Supporting multiple Python versions

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Useful projects/resources to reference:

- DONE six
- DONE python-future (
- tox
- DONE Travis and Shining Panda CI (Shining Panda no longer available)
- DONE Appveyor
- DONE Ned Batchelder's "What's in Which Python"
- Lennart Regebro's "Porting to Python 3"
- Greg Hewgill's script to identify the minimum version of Python
  required to run a particular script:
- the Python 3 porting how to in the main docs
- cross reference to the stable ABI discussion
  in the binary extensions topic (once that exists)
- mention version classifiers for distribution metadata

In addition to the work required to create a Python package, it is often necessary that the package must be made available on different versions of Python. Different Python versions may contain different (or renamed) standard library packages, and the changes between Python versions 2.x and 3.x include changes in the language syntax.

Performed manually, all the testing required to ensure that the package works correctly on all the target Python versions (and OSs!) could be very time-consuming. Fortunately, several tools are available for dealing with this, and these will briefly be discussed here.

Automated testing and continuous integration

Several hosted services for automated testing are available. These services will typically monitor your source code repository (e.g. at Github or Bitbucket) and run your project’s test suite every time a new commit is made.

These services also offer facilities to run your project’s test suite on multiple versions of Python, giving rapid feedback about whether the code will work, without the developer having to perform such tests themselves.

Wikipedia has an extensive comparison of many continuous-integration systems. There are two hosted services which when used in conjunction provide automated testing across Linux, Mac and Windows:

  • Travis CI provides both a Linux and a macOS environment. The Linux environment is Ubuntu 12.04 LTS Server Edition 64 bit while the macOS is 10.9.2 at the time of writing.

  • Appveyor provides a Windows environment (Windows Server 2012).

TODO Either link to or provide example .yml files for these two

TODO How do we keep the Travis Linux and macOS versions up-to-date in this

Both Travis CI and Appveyor require a YAML-formatted file as specification for the instructions for testing. If any tests fail, the output log for that specific configuration can be inspected.

For Python projects that are intended to be deployed on both Python 2 and 3 with a single-source strategy, there are a number of options.

Tools for single-source Python packages

six is a tool developed by Benjamin Peterson for wrapping over the differences between Python 2 and Python 3. The six package has enjoyed widespread use and may be regarded as a reliable way to write a single-source Python module that can be use in both Python 2 and 3. The six module can be used from as early as Python 2.5. A tool called modernize, developed by Armin Ronacher, can be used to automatically apply the code modifications provided by six.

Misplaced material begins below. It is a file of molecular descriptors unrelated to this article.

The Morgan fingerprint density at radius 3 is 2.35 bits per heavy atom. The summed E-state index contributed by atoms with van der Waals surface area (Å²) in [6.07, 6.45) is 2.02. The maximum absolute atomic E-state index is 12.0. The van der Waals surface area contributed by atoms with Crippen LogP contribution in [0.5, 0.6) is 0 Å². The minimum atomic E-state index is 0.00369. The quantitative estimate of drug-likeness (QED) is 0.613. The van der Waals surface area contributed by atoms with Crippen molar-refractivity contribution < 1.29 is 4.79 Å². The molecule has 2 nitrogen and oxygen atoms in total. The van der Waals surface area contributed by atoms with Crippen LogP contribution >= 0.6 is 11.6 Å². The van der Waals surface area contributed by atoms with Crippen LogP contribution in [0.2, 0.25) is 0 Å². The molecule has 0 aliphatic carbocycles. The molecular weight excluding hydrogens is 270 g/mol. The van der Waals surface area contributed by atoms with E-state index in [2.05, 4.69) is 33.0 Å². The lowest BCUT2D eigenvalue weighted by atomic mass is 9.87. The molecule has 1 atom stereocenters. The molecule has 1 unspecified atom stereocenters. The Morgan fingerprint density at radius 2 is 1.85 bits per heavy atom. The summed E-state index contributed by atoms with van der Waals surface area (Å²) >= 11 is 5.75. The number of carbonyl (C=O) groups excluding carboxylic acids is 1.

Similar to six, python-future is a package that provides a compatibility layer between Python 2 and Python 3 source code; however, unlike six, this package aims to provide interoperability between Python 2 and Python 3 with a language syntax that matches one of the two Python versions: one may use

  • a Python 2 (by syntax) module in a Python 3 project.

  • a Python 3 (by syntax) module in a Python 2 project.

Because of the bi-directionality, python-future offers a pathway to converting a Python 2 package to Python 3 syntax module-by-module. However, in contrast to six, python-future is supported only from Python 2.6. Similar to modernize for six, python-future comes with two scripts called futurize and pasteurize that can be applied to either a Python 2 module or a Python 3 module respectively.

Use of six or python-future adds an additional runtime dependency to your package: with python-future, the futurize script can be called with the --stage1 option to apply only the changes that Python 2.6+ already provides for forward-compatibility to Python 3. Any remaining compatibility problems would require manual changes.

What’s in which Python?

Ned Batchelder provides a list of changes in each Python release for Python 2, Python 3.0-3.3 and Python 3.4-3.6. These lists may be used to check whether any changes between Python versions may affect your package.

TODO These lists should be reproduced here (with permission).

TODO The py3 list should be updated to include 3.4